I know. Scads of naysayers — even those closest to you — say you’re foolish to think of becoming a writer. You resist the urge to tell them that they are shouting in incomplete sentences while sitting on well-worn couches as life passes them by.
You step out in faith and fear and buy a brand new laptop, complete with writing software. Your family and friends roll their eyes as you tell them your plans for writing that prize-winning novel. You fire up the computer, crack your knuckles and wait for all those plot twists and irresistible romances to dance in your creative mind.
Instead, Uncle Henry’s gruff voice finds its way to the forefront of your mind and tells you writing is for retired college professors, not you. Memories of laughing coworkers come alive like comic book character pop-ups. And of course there’s the cursor on your blank computer screen, taunting and threatening to expose your literary shortcomings to the world.
With all that shouting in your face, it would be easy — even understandable — to throw in the towel and go back to baking brownies or tinkering in the garage. It doesn’t make sense to you anymore that you even thought you would ever be a writer. So why put yourself through all this anguish?
Because your dream is too important to remain unlived!
Here’s a secret: Not one single person on the face of the planet who lived their dream ever did it without adversity. Or ridicule and scorn. Not one! If anyone says they did, run away from them as quickly as you can because they are not being honest.
It takes courage for anyone to move forward when everyone is telling them they should stay put. But those who shout the loudest are protesting from the neighborhood of non-fulfillment, the county of non-contribution and the state of never-living-their-dream.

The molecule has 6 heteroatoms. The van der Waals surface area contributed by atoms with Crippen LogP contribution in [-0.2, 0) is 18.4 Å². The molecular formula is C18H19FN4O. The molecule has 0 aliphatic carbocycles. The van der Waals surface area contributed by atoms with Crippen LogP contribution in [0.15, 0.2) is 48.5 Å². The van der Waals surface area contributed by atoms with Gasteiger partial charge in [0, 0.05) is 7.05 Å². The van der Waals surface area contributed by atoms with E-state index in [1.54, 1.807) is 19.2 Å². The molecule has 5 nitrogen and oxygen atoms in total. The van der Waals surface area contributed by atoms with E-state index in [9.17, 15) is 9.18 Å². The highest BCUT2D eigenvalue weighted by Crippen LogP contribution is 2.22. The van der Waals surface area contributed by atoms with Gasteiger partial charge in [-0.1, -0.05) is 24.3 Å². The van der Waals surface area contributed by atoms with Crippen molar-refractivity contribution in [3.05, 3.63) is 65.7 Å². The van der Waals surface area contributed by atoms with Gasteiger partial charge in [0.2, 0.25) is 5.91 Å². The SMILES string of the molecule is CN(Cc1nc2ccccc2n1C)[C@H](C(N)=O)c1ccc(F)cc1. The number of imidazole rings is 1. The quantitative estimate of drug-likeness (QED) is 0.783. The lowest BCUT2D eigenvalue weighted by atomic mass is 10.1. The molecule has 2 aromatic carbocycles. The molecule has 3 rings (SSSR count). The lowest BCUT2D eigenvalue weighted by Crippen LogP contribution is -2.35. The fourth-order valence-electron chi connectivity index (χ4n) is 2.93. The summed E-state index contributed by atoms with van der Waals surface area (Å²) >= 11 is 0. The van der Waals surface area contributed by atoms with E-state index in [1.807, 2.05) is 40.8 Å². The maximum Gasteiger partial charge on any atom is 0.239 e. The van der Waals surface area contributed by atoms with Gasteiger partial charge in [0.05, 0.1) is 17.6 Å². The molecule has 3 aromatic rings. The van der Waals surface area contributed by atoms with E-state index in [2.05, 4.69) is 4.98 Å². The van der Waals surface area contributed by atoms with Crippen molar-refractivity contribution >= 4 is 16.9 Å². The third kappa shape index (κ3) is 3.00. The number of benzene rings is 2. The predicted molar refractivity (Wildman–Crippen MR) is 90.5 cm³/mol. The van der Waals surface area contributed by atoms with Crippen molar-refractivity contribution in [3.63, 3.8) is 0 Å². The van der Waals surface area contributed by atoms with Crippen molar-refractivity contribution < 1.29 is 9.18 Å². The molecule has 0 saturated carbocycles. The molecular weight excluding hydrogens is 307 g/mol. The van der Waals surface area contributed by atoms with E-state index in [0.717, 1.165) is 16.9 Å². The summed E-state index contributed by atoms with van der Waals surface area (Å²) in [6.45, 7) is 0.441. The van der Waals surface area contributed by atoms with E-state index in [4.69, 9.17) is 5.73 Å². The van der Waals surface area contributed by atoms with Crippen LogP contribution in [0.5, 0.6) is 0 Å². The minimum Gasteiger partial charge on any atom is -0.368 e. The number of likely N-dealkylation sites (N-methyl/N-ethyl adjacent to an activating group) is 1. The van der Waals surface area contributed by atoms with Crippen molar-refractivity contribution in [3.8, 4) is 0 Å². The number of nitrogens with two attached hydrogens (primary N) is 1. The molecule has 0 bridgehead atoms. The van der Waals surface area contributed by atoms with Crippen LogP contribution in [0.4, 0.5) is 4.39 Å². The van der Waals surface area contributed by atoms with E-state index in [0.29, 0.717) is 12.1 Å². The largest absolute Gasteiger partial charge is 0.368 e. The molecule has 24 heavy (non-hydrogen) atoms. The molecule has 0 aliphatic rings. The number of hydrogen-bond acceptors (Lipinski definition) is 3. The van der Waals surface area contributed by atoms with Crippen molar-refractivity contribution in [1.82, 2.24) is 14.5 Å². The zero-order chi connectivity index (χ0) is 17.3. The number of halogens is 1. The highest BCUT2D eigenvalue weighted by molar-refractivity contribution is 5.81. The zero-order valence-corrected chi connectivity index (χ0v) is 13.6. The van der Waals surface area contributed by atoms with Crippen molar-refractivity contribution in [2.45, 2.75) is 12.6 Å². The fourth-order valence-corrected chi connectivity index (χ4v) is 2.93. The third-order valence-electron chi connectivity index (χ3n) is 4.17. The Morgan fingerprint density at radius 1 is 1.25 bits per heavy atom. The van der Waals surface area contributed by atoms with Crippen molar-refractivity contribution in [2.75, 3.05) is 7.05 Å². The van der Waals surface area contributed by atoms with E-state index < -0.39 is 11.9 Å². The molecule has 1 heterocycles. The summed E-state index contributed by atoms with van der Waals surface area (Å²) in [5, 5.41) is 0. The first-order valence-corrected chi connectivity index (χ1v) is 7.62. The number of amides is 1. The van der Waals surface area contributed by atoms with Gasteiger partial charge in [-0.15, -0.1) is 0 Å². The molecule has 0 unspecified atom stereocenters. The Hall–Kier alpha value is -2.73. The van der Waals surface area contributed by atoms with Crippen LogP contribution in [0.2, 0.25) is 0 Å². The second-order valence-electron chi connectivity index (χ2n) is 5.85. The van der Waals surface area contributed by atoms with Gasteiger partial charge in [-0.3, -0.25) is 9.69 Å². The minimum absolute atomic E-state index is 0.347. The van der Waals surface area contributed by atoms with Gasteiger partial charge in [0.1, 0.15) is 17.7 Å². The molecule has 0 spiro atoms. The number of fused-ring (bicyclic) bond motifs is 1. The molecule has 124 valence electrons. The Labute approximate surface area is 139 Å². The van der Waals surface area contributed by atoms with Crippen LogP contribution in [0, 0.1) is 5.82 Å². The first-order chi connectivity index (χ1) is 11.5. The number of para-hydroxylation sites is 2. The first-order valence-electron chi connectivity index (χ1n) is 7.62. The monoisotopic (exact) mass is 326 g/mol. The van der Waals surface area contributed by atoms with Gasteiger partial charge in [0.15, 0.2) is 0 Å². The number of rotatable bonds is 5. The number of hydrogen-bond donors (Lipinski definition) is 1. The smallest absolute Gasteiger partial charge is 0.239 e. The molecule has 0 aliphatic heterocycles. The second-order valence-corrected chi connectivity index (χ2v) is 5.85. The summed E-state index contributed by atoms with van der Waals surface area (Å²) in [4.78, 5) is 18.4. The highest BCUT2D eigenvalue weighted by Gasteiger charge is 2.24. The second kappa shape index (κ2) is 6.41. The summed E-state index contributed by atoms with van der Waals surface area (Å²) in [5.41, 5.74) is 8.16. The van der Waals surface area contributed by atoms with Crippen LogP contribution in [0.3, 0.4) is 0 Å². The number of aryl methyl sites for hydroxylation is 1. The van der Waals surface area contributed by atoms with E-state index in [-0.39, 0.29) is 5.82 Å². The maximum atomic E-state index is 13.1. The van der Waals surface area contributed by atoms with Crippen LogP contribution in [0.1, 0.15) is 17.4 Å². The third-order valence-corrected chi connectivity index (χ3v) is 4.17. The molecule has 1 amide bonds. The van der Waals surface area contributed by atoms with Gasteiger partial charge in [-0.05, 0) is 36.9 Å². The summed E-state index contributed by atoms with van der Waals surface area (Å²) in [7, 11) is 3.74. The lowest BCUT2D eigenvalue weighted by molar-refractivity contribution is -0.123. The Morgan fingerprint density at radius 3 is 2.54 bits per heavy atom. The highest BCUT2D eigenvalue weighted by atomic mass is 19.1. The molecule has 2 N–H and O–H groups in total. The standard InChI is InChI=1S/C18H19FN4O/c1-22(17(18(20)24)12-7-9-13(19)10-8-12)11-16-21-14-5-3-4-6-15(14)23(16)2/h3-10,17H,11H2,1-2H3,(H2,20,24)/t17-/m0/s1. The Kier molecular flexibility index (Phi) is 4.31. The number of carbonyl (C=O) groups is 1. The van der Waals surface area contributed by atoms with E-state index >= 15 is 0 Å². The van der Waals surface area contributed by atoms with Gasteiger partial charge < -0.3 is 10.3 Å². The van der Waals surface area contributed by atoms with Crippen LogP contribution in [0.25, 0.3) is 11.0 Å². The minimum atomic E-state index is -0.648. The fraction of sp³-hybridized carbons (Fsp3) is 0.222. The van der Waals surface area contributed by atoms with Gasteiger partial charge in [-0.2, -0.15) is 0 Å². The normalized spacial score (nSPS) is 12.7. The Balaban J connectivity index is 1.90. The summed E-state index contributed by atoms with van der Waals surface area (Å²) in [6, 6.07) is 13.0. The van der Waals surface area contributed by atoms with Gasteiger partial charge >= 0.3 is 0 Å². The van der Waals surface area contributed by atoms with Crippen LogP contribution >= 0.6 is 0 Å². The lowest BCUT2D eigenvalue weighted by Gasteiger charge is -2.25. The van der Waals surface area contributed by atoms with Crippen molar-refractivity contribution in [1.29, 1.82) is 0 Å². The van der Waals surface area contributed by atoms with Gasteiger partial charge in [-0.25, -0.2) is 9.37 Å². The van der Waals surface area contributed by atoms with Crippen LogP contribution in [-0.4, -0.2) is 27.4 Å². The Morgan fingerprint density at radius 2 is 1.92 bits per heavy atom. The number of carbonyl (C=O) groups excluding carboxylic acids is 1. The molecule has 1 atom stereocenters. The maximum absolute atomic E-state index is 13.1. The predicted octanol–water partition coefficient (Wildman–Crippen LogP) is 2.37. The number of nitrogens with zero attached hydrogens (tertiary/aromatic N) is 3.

You were meant to write. You may get to the end of your manuscript and be disappointed at how it turned out. Good thing that’s fixable with edits and rewrites. But there is no cure for getting to the end of your life and facing the disappointment of having no more days left and realizing you did not live your dream.
However heavy your foot may be, find a way to put it in front of the other, then the other. However cumbersome it is, no matter what ridicule you receive, live your dream! It’s who you were meant to be. It’s the mark you were meant to leave on this world. Let that truth give you the courage to write. To face down that cursor on the blank computer screen. To boldly go where no Doubting Thomas has ever gone before!
Reba J. Hoffman is a natural encourager whose works appear in publications such as Running for the Women’s Soul by Road Runner Sports and The Good Fight by Donna Hicken. Her latest book, The First 20 Days, The Roadmap to Your Success, debuted in 2009. She holds a Ph.D in Clinical Counseling and is the founder and president of New Hope Institute of Counseling. She uses her experience with people to write romantic suspense.